Rupert Christiansen

A short history of applause – and booing

Today's vacuous nightly West End standing ovations represent a significant departure from the custom of 50 years ago

Britain is largely free of claques, a mafia-type menace that corrupts mainland Europe: 'The Claque in action', c.1830-40. Image: © Archives Charmet / Bridgeman Images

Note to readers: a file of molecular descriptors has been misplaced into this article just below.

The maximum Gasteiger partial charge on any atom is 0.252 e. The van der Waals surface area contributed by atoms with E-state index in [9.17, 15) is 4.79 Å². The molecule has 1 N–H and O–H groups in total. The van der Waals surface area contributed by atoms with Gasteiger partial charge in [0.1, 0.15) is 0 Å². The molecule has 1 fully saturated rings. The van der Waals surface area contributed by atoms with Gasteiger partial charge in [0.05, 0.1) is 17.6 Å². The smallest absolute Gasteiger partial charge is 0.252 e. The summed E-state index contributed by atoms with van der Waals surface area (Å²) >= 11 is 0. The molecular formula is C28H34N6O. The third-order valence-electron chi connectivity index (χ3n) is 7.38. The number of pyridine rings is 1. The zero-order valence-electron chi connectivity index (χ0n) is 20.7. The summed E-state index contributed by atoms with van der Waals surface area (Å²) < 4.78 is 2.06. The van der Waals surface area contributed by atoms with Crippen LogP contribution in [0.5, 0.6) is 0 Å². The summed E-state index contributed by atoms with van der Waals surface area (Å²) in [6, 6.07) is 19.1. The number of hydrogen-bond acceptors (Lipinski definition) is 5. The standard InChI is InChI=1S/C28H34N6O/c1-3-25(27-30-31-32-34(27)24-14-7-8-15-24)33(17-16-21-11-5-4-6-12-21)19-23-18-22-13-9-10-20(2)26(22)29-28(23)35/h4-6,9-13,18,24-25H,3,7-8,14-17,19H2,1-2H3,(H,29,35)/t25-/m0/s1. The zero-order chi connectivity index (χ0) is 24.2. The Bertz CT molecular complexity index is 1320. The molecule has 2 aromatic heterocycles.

A dank Tuesday evening in a West End theatre. The auditorium is barely two thirds full. The play is nothing special – certainly not spectacular. Your neighbour is struggling to stay awake. The reception, however, is tumultuous. The audience is on its feet, squealing, whistling and whooping as though someone has just found the cure for cancer.

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